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Refer to Chapter 10, "Setting Up Modems and Character Terminals," for information about how to configure, start, and enable the ttymon port monitor. Refer to Chapter 11, "Setting Up Printing Services," for information about how to configure, start, and enable the listen port monitor.
To view the contents of the port monitor administrative file, type pmadm -l and press Return.
oak% /usr/sbin/pmadm -l PMTAG PMTYPE SVCTAG FLGS ID <PMSPECIFIC> zsmon ttymon ttya u root /dev/term/a I - ➥/usr/bin/login - 96ØØ ldterm,ttcompat ttya login: - tvi925 y # zsmon ttymon ttyb u root /dev/term/b I - ➥/usr/bin/login - 96ØØ ldterm,ttcompat ttyb login: - tvi925 y # oak%
In this example, the ttymon ports /dev/term/a and /dev/term/b show the default Solaris 2.x configuration. Table 9-2 describes the fields shown in the output of the pmadm -l command.
|PMTAG||A unique tag that identifies a particular port monitor. The system administrator assigns the name of the port monitor. The pmtag is used by the sac to identify the port monitor for all of the administration. Use the default pmtag zsmon for ttymon ports; use the pmtag tcp for listen ports. PMTAG can contain up to 14 alphanumeric characters.|
|PMTYPE||The type of the port monitor: ttymon or listen.|
|SVCTAG||A tag unique to the port monitor that identifies a service. The service tags for the serial ports are ttya and ttyb. A service requires both a service tag and a port monitor tag to uniquely identify it.|
|FLGS||If no flag is specified, the port is enabled and no utmp entry is created for the service. The x flag specifies that the port should not be enabled; the u flag specifies that a utmp entry should be created for this service. Some services, such as login, will not start unless a utmp entry has been created.|
|ID||The login name of the person who starts the service, typically root.|
|PMSPECIFIC||The address, name of a process, name of a STREAMS pipe, or baud rate and configuration for a login port.|
The ttymon STREAMS-based port monitor performs the functions provided by the getty process in SunOS 4.x system software. In addition, ttymon initializes and monitors tty ports, sets terminal modes and line speeds, invokes service on serial ports when it receives a connection request, and idles while a service is connected.
NOTE: In Solaris 2.x, the serial ports /dev/term/a and /dev/term/b are provided with a default configuration for the ttymon port monitor with a pmtag of zsmon.
Each instance of ttymon can monitor multiple ports, as specified in the port monitor's administrative file. You configure the administrative file using the pmadm and ttyadm commands.
When an instance of ttymon is started by the sac daemon, ttymon starts to monitor the daemon's ports. For each port, it first initializes the line disciplines, if specified, and the speed and terminal settings. The values it uses for terminal initialization are taken from the appropriate entry in the tty settings file, which is maintained by the sttydefs command. Default line disciplines on ports are set up by the autopush(1M) facility. You do not need to do anything to configure autopush.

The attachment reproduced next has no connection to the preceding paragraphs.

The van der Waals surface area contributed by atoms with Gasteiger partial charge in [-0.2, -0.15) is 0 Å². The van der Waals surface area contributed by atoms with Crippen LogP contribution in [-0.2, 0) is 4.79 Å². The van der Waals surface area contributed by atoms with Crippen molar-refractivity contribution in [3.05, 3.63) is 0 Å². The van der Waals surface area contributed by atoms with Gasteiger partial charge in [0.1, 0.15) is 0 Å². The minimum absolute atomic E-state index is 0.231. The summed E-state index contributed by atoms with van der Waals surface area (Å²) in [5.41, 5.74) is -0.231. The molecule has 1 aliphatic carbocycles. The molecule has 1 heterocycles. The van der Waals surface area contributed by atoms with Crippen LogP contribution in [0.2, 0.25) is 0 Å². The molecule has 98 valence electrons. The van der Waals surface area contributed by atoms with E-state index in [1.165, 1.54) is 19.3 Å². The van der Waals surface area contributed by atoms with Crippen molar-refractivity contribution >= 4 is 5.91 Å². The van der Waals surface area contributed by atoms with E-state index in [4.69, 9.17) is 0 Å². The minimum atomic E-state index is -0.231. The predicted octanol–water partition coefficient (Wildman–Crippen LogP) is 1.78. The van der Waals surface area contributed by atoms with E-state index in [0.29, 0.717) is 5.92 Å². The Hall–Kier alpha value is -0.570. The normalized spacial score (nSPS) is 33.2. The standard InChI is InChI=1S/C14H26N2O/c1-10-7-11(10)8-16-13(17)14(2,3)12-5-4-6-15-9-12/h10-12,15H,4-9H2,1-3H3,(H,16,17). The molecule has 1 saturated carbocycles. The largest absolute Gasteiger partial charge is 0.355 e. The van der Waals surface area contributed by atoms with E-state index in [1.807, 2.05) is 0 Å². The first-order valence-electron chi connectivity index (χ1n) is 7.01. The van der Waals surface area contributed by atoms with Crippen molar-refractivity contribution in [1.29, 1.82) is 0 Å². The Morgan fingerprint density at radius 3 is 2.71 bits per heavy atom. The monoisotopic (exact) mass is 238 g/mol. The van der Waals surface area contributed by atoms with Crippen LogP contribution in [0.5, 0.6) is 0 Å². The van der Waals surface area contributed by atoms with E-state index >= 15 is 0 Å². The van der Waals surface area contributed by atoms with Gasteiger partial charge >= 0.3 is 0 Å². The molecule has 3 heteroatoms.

The listen process "listens" for network service requests, accepts requests when they arrive, and starts services in response to the requests.
NOTE: No listen processes are started by default in Solaris 2.x system software.
The listen process provides services similar to those provided by the traditional Internet Services daemon, inetd. In Solaris 2.x system software, the inetd daemon is started with the -s option to run standalone outside of the SAF.
CAUTION! Solaris 2.x does not support running inetd under SAF. Be sure that the -s option is always present.
A service invocation is a process that provides the requested service to the incoming connection request. A service invocation can be a process such as login or lp. The ttymon port monitor works only with the login process, and the listen port monitor works only with the LP print service. The SAF architecture is structured so that programmers can write new port monitors to support other processes specified by the port monitor.
Once added, port monitors can be operational, transitional, or inactive in one of the six states shown in Figure 9-3.
Figure 9-3 Port monitor state model.
Port monitor operational states are ENABLED and DISABLED. Port monitors are started and enabled by default when you add them. Port monitors are stopped and disabled by default when you remove them. When a port monitor is enabled, it accepts requests for service. When a port monitor is disabled, existing services continue, but new service requests are refused. When a port monitor service is killed, all of its services are terminated.
A port monitor may be STARTING or STOPPING. When a port monitor is in the process of starting, it is in an indeterminate state in the process of becoming either ENABLED or DISABLED. When a port monitor is stopping, it has been terminated manually but has not yet completed its shutdown procedure. Consequently, it is in an indeterminate state in the process of becoming NOTRUNNING.
An inactive port monitor is either NOTRUNNING or has FAILED. A failed port monitor is unable to start and remain running. When a port monitor is not running, it has been killed. All ports it was monitoring are inaccessible. Unlike the disabled state, when a port monitor is not running, the system cannot write a message on the inaccessible port telling the user that it is disabled. If the message option is not used, an external user cannot determine whether a port is disabled or not running.
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